States Create Biosimilar Laws, Regardless of FDA Inaction

States Create Biosimilar Laws, Regardless of FDA Inaction

January 22nd, 2013 // 4:03 pm @

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The FDA may not have approved a biosimilar yet or decided whether a biosimilar is interchangeable with a brand-name biologic, but this is not stopping some state legislatures from considering bills that would allow substitution. So far, three six states have legislation in the works and such efforts may gain momentum this year, according to the FDA Law blog.

Last year, for instance, the Illinois General Assembly introduced a bill to amend the state Pharmacy Practice Act to allow interchangeable biosimilar substitution, but only if certain conditions are met by prescribing physicians and pharmacies. The blog notes one key condition: a biosimilar must have been deemed by the FDA to be interchangeable with the prescribed medicine for the specified indicated use (read more here). Whether the bill will get passed this year remains to be seen.

Meanwhile, the Virginia General Assembly recently introduced a similar bill that would allow a pharmacist to dispense a biosimilar that has been deemed interchangeable by the FDA (read more here). This week, the Committee on Health, Welfare and Institutions of the Virginia House of Delegates passed the bill (here is the vote).

And in Pennsylvania, a state senator plans to introduce a bill. “The laws currently applicable to generics cannot be applied uniformly to biosimilar products… This legislation will create a new section pertaining to biosimilar products. Substitution will only be permitted if certain minimal thresholds are met including a decision by the FDA that the prescribed product and the biosimilar product are interchangeable,” according to a recent memo.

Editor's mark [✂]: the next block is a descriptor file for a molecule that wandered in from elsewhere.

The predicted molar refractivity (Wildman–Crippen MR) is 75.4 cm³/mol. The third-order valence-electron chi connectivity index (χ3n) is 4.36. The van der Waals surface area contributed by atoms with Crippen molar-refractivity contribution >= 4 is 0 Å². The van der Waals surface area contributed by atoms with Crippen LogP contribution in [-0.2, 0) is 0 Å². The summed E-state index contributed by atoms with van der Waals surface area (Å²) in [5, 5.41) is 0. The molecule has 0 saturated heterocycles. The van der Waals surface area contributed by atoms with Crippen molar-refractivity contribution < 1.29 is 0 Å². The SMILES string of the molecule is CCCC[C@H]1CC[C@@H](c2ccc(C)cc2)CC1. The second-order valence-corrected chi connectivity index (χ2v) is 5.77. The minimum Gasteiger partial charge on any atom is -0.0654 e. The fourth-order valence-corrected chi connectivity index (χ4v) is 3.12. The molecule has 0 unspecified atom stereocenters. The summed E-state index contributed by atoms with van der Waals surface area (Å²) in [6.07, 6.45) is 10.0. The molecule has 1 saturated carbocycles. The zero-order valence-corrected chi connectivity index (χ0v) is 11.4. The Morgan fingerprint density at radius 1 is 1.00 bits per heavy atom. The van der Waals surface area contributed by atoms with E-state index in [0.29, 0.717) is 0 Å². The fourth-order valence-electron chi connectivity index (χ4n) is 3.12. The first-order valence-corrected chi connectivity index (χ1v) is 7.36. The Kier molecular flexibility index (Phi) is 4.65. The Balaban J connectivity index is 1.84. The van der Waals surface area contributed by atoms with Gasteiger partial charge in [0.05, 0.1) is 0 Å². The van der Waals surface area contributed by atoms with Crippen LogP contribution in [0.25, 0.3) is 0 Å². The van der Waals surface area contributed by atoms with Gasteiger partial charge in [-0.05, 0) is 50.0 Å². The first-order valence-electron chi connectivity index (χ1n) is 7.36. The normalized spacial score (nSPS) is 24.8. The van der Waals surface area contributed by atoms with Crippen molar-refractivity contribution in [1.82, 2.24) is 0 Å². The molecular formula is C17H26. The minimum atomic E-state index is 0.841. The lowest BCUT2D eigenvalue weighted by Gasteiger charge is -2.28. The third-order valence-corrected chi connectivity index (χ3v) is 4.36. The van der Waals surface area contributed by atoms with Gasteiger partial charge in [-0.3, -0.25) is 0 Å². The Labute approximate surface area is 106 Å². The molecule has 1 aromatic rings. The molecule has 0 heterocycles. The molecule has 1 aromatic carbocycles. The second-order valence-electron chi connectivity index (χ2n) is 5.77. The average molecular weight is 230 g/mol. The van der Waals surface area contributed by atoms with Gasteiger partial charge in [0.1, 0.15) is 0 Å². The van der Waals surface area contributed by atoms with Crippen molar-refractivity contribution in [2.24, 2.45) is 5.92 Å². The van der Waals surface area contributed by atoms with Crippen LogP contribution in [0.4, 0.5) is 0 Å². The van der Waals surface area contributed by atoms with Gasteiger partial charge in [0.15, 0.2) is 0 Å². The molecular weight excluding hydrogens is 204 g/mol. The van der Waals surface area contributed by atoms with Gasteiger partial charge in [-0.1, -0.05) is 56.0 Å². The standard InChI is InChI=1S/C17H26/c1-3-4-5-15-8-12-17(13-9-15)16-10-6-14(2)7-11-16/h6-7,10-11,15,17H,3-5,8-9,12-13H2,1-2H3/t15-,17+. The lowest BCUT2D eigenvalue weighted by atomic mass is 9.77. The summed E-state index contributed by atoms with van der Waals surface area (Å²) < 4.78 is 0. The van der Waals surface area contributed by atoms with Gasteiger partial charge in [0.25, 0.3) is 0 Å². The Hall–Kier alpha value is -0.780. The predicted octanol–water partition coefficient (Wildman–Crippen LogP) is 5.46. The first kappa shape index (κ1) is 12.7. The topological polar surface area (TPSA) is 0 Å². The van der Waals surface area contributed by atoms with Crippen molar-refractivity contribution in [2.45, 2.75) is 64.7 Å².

[UPDATE: We have since learned of three more states with similar legislation that has been proposed – Texas, North Dakota and Indiana, which you can read herehere andhere].

As the FDA Law blog notes, there is debate about interchangeability. The Alliance for Safe Biologic Medicines, a group that includes Amgen (AMGN), Genentech and the BIO trade group, wants clear lines drawn for substitution, such as giving physicians authority to specify “do not substitute” and that such an option should override any policy from payers or state law that would have substitution be the standard or default practice (see more here).

Conversely, the American Pharmacists Association, the National Association of Chain Drug Stores and the National Community Pharmacists Association support automatic substitution of interchangeable biosimilars and believe that if the FDA grants interchangeability pharmacists should be able to automatically substitute biosimilars under the provision of the Public Health Service Act. And they wrote the FDA that the law says “interchangeable products may be substituted for the reference product without the intervention of the prescribing” (here is the letter).


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